The point of Bachelard’s challenge is that softness, viscosity, shapelessness are not well chosen as symbols because there is no material experience to be found in them. They are immaterial and abstract, and as such do not relate back to an image, as such, but to a suggestion of one. As Gaudin explains, they are ‘fixed’ in place before they have become real.  However, an image that does adequately symbolise ‘the apprehension of the concrete world by human consciousness’ could itself conjure sensations/connotations of softness, viscosity, shapelessness.

 I think that an image must suggest the materiality of the thing being imagined. In this sense, then, the Poundian/Imagist idea of the image as an experience comes more into focus as the attempt, not just to describe visually, but to present the imagined materialisation of time, place, object etc. I’ll end with a famous example of Poundian Imagism. The haiku-esqu:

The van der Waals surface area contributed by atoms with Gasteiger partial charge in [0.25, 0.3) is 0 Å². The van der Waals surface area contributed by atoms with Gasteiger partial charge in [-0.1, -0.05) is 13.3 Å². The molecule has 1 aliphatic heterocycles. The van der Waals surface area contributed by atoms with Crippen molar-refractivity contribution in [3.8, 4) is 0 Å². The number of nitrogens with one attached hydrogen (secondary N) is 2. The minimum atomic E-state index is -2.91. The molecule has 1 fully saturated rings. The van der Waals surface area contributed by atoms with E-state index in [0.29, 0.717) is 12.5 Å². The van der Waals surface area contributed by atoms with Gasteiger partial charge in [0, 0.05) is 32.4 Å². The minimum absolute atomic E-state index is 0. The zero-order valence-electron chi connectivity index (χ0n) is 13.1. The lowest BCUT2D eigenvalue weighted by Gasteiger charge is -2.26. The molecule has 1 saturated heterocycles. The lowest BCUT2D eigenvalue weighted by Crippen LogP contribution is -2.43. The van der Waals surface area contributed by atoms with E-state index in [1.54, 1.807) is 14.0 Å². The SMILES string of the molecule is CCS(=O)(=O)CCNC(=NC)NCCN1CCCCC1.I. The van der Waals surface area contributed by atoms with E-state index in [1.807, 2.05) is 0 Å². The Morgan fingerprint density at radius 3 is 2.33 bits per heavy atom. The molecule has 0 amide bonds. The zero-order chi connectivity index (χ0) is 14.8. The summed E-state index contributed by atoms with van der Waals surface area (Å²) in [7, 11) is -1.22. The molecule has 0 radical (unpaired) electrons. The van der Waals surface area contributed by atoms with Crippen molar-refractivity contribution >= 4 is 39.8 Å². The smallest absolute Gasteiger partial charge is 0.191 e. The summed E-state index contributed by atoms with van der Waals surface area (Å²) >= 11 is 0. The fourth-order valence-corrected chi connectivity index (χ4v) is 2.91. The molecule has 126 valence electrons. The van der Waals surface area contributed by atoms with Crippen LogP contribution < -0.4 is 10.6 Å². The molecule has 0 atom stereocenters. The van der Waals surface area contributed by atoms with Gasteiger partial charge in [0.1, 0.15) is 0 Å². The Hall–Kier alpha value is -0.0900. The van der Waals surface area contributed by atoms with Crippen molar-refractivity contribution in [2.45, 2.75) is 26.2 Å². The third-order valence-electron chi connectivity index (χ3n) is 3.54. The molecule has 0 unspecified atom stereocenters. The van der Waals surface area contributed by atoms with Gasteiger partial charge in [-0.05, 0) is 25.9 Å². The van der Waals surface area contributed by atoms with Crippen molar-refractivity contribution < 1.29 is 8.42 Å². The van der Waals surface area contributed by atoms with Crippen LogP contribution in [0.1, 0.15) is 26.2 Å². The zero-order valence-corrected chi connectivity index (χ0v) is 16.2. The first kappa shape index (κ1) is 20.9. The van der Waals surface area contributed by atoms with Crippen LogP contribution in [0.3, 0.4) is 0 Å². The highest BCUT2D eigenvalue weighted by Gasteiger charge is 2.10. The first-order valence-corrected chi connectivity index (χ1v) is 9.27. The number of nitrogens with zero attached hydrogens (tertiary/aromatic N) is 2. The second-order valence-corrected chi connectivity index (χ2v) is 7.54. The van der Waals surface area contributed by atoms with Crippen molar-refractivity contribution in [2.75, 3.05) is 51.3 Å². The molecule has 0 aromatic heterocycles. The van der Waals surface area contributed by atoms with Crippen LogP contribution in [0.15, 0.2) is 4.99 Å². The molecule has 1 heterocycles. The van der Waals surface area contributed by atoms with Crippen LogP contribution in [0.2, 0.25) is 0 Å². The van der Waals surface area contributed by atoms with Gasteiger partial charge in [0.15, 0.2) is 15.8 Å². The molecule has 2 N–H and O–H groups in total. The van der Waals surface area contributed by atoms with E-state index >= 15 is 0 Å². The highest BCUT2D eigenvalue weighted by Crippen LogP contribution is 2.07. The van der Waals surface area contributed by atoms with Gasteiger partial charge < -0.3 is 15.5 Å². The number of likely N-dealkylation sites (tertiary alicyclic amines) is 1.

IN A STATION OF THE METRO

 The apparition of these faces in the crowd;

Petals on a wet, black bough.

 The poem is strongly visual, there’s no denying this. But the poem is not just attempting to superimpose one image on another in order to point out similarities. There is a definite, materialism to the imagery. The faces of the people, above their dark clothes, do not just resemble the bough visually, they are also wet, and fragile as petals. Pound attempts to convey not just an image that may be considered beautiful, but also his own sense of experiencing beauty. Suddenly, succinctly, at a glance. The image as an experience.

~Chris